Market players say single currency may rise further in near term; sustained rebound unlikely
The euro on Tuesday clung to nearly all of the previous day's huge gains after hopes for a new EU debt plan sparked a correction in a deeply bearish market, though sentiment remains fragile as European leaders have disappointed many times before.
The euro, which on Monday surged 2 percent for its biggest daily percentage gain in 15 months, dipped 0.1 percent to $1.3629 in early Asia trade.
Monday's rally followed an Franco-German pledge on Sunday that they would do what is necessary to shore up banks, settle the Greek crisis and help growth in Europe.
Market players said the single currency could rise further in the near term given a recent build-up in short euro positions, but added that a sustained rebound was unlikely.
"An image of the euro falling without limit is receding, but unless there is some kind of fundamental solution, a clear break above $1.40 will probably be difficult," said Satoshi Okagawa, senior global markets analyst for Sumitomo Mitsui Banking Corporation in Singapore.
"There could be some short-covering for a while, in the wake of its selloff," Okagawa said.
Data from the US Commodity Futures Trading Commission shows that currency speculators increased their net short positions in the euro to 82,697 contracts in the week ended Oct. 4, the biggest in four months.
A trader for a European bank in Singapore said the euro still looked well bid with bids mainly near $1.3600, although offers were accumulating at levels above $1.3700.
Major resistance for the euro is found at $1.3680-90, the 38.2 percent Fibonacci retracement of the $1.4550/$1.3145 move and the Sept. 28 trend high. A clear break above $1.3700 targets $1.3845.
Dealers were surprised by the scale of the reaction to the Franco-German pledge, given EU leaders have disappointed many times in the past.
"Unfortunately, Europe has a history of delivering far too little far too late," said Robert Rennie, chief currency strategist at Westpac.
"Europe doesn't have the political will, the cohesion and the sense of what needs to be done."
He said the rally was temporary and that he would be looking to sell the euro into strength, which means in the $1.365-$1.385 range.
Investors were looking for an excuse to price out bad news that has gripped markets since September. While there is little doubt the problems in Europe will resurface at some stage, recent economic data was better than feared, reducing the danger of a global recession,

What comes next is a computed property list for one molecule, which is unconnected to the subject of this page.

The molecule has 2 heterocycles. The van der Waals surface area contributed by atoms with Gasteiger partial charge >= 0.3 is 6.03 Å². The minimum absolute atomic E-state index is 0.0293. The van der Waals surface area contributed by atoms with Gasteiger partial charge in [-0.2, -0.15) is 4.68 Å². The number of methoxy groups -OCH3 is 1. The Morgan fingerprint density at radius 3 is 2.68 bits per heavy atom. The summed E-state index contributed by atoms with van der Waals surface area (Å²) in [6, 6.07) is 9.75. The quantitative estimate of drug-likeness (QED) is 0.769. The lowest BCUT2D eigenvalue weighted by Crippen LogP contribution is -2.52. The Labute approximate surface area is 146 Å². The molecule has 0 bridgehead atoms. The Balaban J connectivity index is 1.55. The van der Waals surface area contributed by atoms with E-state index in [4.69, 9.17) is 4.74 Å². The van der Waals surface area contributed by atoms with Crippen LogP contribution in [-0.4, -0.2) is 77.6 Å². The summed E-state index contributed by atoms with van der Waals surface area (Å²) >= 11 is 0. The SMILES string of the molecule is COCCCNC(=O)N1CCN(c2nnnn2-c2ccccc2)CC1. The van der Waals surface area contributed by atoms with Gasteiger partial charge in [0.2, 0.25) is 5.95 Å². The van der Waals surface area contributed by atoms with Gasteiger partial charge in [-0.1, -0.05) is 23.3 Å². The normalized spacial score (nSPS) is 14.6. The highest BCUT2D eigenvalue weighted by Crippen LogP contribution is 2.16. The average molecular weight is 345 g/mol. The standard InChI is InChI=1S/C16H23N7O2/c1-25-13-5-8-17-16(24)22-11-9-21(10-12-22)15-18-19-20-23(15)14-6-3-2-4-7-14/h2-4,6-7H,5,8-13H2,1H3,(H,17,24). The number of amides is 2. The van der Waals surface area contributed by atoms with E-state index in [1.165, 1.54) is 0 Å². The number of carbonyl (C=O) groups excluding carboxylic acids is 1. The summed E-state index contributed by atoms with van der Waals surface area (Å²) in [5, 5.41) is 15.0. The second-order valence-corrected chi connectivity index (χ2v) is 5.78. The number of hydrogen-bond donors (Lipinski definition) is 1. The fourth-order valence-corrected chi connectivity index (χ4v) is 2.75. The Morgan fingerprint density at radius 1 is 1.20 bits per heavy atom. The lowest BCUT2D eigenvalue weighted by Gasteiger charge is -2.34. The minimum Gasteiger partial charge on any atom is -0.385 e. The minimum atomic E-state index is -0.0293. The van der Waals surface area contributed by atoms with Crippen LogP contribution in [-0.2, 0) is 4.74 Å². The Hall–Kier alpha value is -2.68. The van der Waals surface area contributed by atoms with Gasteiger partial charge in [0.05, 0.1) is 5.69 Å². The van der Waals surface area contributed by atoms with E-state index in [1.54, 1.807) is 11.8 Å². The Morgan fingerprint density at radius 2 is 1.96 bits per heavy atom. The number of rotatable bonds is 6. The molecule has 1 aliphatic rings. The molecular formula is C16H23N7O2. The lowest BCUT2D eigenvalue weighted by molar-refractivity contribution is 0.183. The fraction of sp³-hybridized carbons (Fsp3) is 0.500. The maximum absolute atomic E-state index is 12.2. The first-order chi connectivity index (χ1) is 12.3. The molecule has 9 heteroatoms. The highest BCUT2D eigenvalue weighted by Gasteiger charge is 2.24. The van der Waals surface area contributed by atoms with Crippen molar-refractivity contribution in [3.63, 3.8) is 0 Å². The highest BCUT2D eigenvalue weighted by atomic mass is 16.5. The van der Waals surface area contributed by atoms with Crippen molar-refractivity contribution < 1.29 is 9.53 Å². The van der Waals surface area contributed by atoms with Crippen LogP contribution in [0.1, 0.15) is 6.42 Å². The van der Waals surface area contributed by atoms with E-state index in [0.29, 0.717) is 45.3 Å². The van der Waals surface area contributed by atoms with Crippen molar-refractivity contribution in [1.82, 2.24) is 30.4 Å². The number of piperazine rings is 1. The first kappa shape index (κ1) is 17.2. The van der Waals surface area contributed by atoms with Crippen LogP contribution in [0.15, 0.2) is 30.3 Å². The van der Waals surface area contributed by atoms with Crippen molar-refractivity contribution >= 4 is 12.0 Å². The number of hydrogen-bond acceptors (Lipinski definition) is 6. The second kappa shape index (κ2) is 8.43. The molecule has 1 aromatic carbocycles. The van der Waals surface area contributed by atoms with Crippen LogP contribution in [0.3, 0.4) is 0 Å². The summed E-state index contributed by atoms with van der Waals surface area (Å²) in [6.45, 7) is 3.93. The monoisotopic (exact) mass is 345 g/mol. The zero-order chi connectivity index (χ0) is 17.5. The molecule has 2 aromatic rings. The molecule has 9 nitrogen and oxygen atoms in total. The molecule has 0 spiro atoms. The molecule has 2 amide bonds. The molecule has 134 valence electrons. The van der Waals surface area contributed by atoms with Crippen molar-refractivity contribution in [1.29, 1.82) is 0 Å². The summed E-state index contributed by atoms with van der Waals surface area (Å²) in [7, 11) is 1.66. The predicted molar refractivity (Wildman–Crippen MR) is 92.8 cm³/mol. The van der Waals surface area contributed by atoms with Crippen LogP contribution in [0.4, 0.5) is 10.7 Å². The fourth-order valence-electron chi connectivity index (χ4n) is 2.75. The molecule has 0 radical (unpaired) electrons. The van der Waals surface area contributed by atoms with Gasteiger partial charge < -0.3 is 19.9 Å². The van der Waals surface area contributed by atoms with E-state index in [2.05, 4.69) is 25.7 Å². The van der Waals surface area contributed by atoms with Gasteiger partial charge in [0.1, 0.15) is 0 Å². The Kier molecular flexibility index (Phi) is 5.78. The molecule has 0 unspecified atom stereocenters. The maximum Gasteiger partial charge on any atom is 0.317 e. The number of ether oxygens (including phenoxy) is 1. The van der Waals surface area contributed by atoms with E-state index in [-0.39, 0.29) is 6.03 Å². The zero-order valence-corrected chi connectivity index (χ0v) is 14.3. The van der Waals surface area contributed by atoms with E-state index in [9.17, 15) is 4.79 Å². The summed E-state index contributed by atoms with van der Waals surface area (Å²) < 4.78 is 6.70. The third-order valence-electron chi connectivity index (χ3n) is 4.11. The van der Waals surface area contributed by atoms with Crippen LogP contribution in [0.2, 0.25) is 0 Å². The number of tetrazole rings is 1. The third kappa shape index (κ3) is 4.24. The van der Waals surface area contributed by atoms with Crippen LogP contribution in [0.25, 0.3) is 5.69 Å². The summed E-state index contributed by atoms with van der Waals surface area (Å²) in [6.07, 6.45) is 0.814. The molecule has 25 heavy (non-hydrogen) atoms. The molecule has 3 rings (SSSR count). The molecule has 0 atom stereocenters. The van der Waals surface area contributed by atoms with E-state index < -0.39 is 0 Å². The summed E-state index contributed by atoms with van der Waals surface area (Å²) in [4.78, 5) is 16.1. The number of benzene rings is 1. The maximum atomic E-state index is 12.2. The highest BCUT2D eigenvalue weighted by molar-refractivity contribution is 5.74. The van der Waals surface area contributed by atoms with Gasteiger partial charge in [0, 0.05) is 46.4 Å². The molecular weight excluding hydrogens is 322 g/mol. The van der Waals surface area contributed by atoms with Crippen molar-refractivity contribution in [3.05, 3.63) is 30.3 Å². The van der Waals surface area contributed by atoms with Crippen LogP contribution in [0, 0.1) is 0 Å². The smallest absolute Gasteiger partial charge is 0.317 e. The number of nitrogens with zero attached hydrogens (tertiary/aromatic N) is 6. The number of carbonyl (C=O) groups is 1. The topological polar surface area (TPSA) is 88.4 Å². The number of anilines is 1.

The Australian dollar fell 0.2 percent to $0.9969, giving back a bit of its gains after climbing 2.4 percent on Monday, its biggest one-day rally since June 2010.
The Aussie faces stiff resistance looming at the broken trend line on its weekly charts around $1.0010-30, and also at $1.0035 - a 38.2% retracement of its slide from a $1.1081 high in late July to a $0.9388 trough plumbed in early October.
Traders will focus on voting in Slovakia on Tuesday, the only country among the bloc's 17 members that has yet to ratify changes to the euro zone's 440-billion-euro bailout fund. Any delay on passing the legislation could affect sentiment toward the euro. Malta gave its backing on Monday.
The dollar held steady at 76.66 yen , still not far from a record low of 75.941 yen struck in August on trading platform EBS.
The yen took in its stride comments from Japan's ruling party policy chief Seiji Maehara, who was quoted by Jiji news agency as saying yen-selling intervention was needed to counter an extreme appreciation in the currency.
Dollar/yen has been stuck in a narrow trading band in recent weeks. Wariness about the potential for yen-selling intervention has lent dollar/yen support, but dollar selling interest from Japanese exporters has helped limit its gains.
This week's focus will be on key China data with trade and CPI due Thursday and Friday. Strong trade numbers and a lower CPI would be the best combination to ease concerns of a hard landing and boost risk sentiment.For all the latest currencies and forex rate news from the UAE and Gulf countries, follow us on Twitter and Linkedin, like us on Facebook and subscribe to our YouTube page, which is updated daily.